Reading biographies can be tedious, but 'Killing Lincoln' read like a thriller. O'Reilly built the backstory, then took the reader through the metamorphosis of John Wilkes Booth, from actor to infamous assassin.
Starting with the waning battles of the Civil War, we learned of Lincoln's struggle to unite a country. What can he do with the South; convict Lee of treason, of war crimes? How could the South's state legislatures convene, with the same people who voted for secession in the first place? And how could he help to reignite the economy of the country after the high cost of the war, with over a billion dollars in war debt?
Meanwhile Booth formulated a plan to eliminate Lincoln, which he believed would inspire the South to rise up once again and fight for their rights. And not just killing Lincoln, but Booth conspired with his cronies to eliminate the Vice-President, the Secretary of State and General Grant, a feat that would turn the North to anarchy.
While I liked the way it read like a thriller and the bibliography indicated that O'Reilly did his homework, he wrote what people thought a couple of times, which seemed like crossing over from biography to fiction. The book kept the readers' interest from the start, looking at the assassination and it's repercussions from multiple viewpoints.
The Afterword wrapped up many of the characters' lives in the aftermath of Lincoln's assassination. However, O'Reilly reprinted articles that bogged down the reading, as they were written in the nineteenth century when readers had more of an attention span than today.
The one weakness of the book was at the end and before the afterward, where O'Reilly inserted 'A Note To Readers,' where he promised the book to be true and shocking. In the spirit of 'show don't tell,' I don't need the author to to tell me it's going to be a great read. It was, but I prefer to figure it out for myself.
Linda Apple is the author of Writing From Your Soul, Writing Life ~ Your Stories Matter, Connect ~ A Simple Guide to Public Speaking for Writers, POW; Promises Kept and Women Of Washington Avenue, her debut novel and the first book in her Moonlight Mississippi series. Her personal experience stories have been published in 16 of the Chicken Soup for the Soul books. Her devotions have been published in numerous devotion magazines and books. She lives in Fayetteville Arkansas with her husband, Neal, their five children, five children-in-love, and ten grandchildren.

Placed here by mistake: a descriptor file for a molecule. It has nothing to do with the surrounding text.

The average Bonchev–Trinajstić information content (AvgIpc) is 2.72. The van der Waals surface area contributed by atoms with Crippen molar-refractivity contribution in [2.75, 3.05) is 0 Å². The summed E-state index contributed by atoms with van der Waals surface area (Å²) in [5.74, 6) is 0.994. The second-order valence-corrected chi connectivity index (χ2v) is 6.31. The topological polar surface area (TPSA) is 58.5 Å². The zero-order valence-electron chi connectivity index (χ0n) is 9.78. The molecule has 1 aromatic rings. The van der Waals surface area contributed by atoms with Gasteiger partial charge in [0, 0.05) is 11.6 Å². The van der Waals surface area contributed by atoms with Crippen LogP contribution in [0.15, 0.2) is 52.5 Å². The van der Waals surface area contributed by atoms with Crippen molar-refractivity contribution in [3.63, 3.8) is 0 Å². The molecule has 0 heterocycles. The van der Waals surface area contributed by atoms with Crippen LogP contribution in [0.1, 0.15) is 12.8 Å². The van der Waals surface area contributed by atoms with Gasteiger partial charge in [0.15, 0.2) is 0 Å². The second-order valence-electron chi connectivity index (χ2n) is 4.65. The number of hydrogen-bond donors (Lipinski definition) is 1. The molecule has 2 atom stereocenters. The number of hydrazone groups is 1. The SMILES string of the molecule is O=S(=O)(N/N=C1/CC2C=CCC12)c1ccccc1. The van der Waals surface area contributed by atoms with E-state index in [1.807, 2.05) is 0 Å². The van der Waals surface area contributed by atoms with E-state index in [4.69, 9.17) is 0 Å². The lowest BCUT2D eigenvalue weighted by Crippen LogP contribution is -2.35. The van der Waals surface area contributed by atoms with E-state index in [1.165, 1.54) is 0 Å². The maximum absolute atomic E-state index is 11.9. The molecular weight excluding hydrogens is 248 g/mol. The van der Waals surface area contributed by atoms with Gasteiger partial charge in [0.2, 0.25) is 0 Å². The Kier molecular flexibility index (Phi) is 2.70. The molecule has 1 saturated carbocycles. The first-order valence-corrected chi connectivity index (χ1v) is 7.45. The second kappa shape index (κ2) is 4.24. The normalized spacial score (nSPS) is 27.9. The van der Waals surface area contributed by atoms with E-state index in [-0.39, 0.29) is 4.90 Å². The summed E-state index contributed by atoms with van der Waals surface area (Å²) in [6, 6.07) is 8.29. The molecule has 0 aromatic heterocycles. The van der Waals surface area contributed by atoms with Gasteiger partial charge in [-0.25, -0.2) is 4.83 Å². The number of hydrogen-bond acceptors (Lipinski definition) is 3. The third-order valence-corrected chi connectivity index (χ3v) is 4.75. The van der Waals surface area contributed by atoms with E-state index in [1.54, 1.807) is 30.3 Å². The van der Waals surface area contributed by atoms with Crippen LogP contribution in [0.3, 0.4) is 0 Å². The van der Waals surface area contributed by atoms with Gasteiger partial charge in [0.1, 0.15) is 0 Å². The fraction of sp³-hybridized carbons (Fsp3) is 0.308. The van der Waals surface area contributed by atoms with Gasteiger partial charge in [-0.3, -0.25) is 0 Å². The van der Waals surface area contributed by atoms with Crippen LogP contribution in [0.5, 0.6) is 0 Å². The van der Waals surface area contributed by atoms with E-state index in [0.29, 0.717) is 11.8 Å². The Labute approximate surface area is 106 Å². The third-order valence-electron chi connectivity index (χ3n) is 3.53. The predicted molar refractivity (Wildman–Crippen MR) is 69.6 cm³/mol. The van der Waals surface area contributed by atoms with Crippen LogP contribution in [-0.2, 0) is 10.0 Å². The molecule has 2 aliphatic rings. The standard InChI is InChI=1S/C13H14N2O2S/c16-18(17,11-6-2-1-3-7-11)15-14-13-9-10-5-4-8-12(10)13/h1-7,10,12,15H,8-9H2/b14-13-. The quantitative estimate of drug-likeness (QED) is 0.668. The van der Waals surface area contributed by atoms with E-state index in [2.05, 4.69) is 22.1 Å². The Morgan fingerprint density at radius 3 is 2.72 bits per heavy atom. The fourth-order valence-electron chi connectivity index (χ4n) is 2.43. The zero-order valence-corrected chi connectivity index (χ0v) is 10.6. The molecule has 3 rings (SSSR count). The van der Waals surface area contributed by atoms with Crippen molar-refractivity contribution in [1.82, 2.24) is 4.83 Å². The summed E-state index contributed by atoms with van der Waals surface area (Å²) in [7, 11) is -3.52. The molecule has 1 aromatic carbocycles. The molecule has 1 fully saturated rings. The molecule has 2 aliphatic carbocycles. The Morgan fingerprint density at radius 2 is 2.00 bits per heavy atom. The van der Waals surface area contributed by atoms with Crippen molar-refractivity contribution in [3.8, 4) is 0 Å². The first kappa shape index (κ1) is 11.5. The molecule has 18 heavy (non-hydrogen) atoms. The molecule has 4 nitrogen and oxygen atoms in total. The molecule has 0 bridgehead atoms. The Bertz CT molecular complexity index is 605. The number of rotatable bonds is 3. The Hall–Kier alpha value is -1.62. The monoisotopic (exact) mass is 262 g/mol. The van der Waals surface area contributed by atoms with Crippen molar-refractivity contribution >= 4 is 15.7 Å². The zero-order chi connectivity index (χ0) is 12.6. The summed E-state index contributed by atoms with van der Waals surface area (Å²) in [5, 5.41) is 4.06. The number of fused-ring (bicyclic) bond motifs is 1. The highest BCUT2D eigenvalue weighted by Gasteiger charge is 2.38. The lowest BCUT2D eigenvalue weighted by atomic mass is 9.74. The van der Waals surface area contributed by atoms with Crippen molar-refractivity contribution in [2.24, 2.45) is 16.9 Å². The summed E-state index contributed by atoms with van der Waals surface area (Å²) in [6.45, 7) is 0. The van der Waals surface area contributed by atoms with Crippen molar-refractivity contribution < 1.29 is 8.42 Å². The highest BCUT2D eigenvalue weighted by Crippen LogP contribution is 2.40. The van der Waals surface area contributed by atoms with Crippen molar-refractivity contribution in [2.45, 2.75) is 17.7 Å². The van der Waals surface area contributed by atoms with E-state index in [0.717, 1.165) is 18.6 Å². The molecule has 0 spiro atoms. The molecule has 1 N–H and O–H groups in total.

Jody Bailey Day writes inspirational fiction from west Texas. Her debut novel, Washout Express, released June 2013 from Harbourlight Books. Her short stories, poems, devotionals, and articles have appeared in Mature Living, Splickety Magazine, The Old Schoolhouse Magazine, Southern Writers Magazine, and Christiandevotions.us, She is a two time Grand Prize Winner at the East Texas Christian Writers Conference, and a Faithwriters.com Best of the Best award winner. She and her pastor husband have six grown children and nine grandchildren.
Deborah Dee Harper writes from Murfreesboro, Tennessee, by way of Michigan, Kentucky, Alaska, Mississippi, and Alaska (again). Deb is a graduate of the Jerry B. Jenkins Christian Writers Guild classes and writes Christian humorous and inspirational books for both children and adults. Her children’s adventure series, Laramie on the Lam, available in both e-book and print, is being re-published as six individual print books. Her Road’s End series (Misstep, Faux Pas, and Misjudge) for adults is also contracted and should be published soon. She is currently nearing completion on the first book of another series. She is represented by Terry Burns of Hartline Literary Agency.
Lisa Lickel is an award-winning multi-published inspirational novelist, blogger, reviewer, and writing mentor. A freelance editor, Lisa loves all things historical. Her work has appeared in Writer's Digest and Christian Fiction Online.
Liberty Speidel has been a voracious reader since reading her first Nancy Drew book. But she was telling stories long before then with her figurines from Disney's Rescue Rangers. When she's not writing, you may find her gardening, baking, crocheting, or hiking. A lifelong Kansan, she now resides in the Kansas City metro area with her husband, children, and chocolate Labrador, where she could rival Captain Jean Luc Picard in consumption of Earl Grey tea. She is the author of Emergence, Retaliation, and Capitulation, novellas and novels in her series featuring superhuman and police detective Darby Shaw.
Donn Taylor led an Infantry rifle platoon in the Korean War, served with Army aviation in Vietnam, and worked with air reconnaissance in Europe and Asia. Afterwards, he earned a PhD in English literature (Renaissance) and for eighteen years taught literature at two liberal arts colleges. His poetry has appeared in leading journals and is collected in his book Dust and Diamond: Poems of Earth and Beyond.His fiction includes a light-hearted mystery, Rhapsody in Red, and two suspense novels, Deadly Addictive and The Lazarus File, and a historical romance, Lightning on a Quiet Night. He is a frequent speaker at writers’ groups and conferences. He lives near Houston, TX, where he continues to write fiction and poetry, as well as essays on writing, ethical issues, and U.S. foreign policy.
Editor/Author Linda Yezak lives with her husband in a forest in east Texas, where tall tales abound and exaggeration is an art form. She is a speaker/lecturer for various writers' groups and conferences. Her fiction books include Give the Lady a Ride, The Simulacrum, and The Cat Lady's Secret. Her nonfiction books include Writing in Obedience, co-written with Hartline Literary agent Terry Burns.
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